In the end the rain went on so long that we asked the lady if we could stay overnight in a shed or garage that was on the property. She offered two choices – either we could crawl under a trailer that was up on blocks and unroll our sleeping bags in the space between the bottom of the trail and the ground, or we could find a spot in an old gardening shed that was chock-full of lawnmowers, gas cans, rakes, and all sorts of other junk. We chose the shed and we set about rearranging things to create four oblong spaces where we could layout our sleeping bags. In the process of moving some of the equipment we disturbed a resident of the shed. Both Paul and I saw a brown furry thing scoot across the floor between us.

"There goes a rat," Paul announced.

Unfortunately, it was not some of Paul's drama. I had seen the long bare tail and I confirmed it to Dave and Mark. For some reason the prospect of sleeping on the floor of a shed that we knew was inhabited by rats did not make us change our minds about passing the night there. It must have been the mindset we were in as thru hikers. We were grungy and willing to spread out a sleeping bag almost anywhere. The rain was pounding down on the roof of the shed and none of us wanted to get soaked setting up our tents, then have to deal with the wet tents the next morning. Mark didn't even carry a tent. All he had was a tarp he would use in case of emergencies. Not only those factors but the element of a group decision once again came into play. Since all of us were willing to brave the rats, it made it easier as individuals to make the choice. I can't say that we didn't think about our rodent roomies as we slid into our sleeping bags that night. We all kept our hiking sticks close at hand. I can't speak for the others, but I must have been tired because rats or no rats I drifted off easily. There was one point in the middle of the night that I woke up. It was pitch dark and I seemed to feel something tugging or climbing on the bottom of my sleeping bag. I kicked my feet violently for a few seconds. I didn't feel it anymore and I drifted off again. In the morning I told the others about it but I realized that could have easily been a dream or just my imagination.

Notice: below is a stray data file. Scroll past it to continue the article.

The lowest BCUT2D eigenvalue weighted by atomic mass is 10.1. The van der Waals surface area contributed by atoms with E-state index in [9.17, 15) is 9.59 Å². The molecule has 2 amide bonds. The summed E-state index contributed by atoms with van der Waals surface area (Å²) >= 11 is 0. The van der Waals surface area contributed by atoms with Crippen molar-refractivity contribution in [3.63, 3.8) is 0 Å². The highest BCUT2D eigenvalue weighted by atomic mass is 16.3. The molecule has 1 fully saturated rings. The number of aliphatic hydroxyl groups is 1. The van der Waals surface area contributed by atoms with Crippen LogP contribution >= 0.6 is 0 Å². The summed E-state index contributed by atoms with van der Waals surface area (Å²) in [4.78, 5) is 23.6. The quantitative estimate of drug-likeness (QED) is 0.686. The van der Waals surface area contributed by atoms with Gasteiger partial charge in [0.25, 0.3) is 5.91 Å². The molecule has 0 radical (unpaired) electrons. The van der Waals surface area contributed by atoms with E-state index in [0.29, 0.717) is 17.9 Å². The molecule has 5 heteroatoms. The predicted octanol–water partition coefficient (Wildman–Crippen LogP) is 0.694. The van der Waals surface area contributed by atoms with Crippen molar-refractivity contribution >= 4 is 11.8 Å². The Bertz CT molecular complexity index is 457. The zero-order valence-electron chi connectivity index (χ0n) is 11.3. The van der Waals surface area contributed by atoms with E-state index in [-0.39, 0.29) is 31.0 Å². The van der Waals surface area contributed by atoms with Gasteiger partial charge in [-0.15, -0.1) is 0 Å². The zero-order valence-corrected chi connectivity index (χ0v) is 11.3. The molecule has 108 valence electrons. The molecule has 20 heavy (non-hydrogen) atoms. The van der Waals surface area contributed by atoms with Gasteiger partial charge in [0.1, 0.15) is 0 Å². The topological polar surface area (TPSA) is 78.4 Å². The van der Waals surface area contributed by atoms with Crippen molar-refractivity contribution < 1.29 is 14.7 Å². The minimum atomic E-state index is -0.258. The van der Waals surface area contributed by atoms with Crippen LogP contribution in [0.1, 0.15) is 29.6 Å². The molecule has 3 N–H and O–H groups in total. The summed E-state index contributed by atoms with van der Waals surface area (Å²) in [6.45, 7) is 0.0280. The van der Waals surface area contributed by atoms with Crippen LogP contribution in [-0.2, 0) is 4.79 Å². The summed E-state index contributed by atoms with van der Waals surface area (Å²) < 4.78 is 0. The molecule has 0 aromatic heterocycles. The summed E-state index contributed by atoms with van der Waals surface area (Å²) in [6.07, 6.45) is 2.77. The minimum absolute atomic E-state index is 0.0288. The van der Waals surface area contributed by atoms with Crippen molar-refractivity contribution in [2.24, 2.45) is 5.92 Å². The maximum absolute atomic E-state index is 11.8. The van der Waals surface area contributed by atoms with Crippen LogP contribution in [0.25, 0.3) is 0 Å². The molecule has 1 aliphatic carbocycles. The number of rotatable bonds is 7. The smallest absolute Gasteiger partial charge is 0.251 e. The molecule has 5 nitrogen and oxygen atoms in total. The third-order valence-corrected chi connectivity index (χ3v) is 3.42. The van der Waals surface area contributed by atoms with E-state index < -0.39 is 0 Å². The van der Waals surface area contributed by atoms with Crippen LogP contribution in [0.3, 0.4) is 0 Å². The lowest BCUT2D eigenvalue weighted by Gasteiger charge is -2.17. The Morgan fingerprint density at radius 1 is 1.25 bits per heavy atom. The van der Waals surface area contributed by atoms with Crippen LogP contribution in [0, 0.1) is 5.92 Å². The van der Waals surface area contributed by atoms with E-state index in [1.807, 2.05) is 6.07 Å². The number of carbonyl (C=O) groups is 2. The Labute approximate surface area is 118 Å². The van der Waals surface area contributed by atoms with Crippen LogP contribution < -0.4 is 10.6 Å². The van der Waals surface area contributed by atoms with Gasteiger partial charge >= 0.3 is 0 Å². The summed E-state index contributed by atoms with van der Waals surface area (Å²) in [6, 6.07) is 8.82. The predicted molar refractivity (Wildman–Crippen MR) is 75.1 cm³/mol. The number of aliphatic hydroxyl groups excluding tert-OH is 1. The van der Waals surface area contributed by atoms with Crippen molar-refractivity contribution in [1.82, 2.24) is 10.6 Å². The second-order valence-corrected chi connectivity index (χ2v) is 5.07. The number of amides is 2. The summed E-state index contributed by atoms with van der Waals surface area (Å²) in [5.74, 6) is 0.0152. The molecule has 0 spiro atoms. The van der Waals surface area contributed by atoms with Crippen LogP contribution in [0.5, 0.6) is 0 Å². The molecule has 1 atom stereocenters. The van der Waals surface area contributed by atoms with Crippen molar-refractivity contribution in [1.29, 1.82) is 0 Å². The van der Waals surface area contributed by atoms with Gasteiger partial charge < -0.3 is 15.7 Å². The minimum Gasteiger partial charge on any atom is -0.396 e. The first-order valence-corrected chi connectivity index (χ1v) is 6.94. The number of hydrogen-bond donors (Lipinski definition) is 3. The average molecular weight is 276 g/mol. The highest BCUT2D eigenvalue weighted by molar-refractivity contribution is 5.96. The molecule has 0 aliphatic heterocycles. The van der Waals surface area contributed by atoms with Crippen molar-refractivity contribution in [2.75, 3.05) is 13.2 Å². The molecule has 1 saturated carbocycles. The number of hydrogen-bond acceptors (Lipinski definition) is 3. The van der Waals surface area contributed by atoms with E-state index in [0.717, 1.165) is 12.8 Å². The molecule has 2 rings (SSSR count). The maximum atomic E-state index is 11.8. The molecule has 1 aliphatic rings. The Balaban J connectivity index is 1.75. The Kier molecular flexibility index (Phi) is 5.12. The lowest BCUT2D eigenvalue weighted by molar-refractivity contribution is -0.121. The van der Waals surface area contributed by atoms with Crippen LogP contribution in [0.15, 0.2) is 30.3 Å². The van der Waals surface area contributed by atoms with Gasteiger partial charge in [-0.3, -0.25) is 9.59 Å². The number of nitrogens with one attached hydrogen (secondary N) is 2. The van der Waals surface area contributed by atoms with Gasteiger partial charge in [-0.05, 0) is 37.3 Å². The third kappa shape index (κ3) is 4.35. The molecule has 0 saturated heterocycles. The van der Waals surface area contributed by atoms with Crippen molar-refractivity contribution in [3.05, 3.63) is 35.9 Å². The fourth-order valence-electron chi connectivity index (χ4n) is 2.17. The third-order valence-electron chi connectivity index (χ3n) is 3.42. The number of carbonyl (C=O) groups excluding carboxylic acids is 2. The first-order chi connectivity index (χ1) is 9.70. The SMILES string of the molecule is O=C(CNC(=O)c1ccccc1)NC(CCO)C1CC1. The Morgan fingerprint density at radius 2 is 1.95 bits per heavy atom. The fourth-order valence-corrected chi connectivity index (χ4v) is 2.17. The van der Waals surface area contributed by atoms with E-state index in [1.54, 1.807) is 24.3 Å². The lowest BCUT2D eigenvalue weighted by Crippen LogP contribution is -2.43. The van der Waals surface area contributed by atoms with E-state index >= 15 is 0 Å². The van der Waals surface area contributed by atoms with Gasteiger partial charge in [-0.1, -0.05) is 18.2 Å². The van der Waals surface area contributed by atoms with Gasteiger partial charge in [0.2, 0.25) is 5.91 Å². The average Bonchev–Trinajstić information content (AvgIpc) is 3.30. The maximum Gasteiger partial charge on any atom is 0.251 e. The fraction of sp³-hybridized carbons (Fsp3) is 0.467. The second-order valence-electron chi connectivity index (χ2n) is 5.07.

We had to share the gardening shed with another resident for a night.
We had to share the gardening shed with another resident for a night. | Source

The Turkey Vulture

The rain moved away overnight and the sun was out when we awoke. We shouldered our packs and left the Big Walker Lookout behind, following the painted over white blazes along the gravel road that followed the mountain ridge for 9 miles.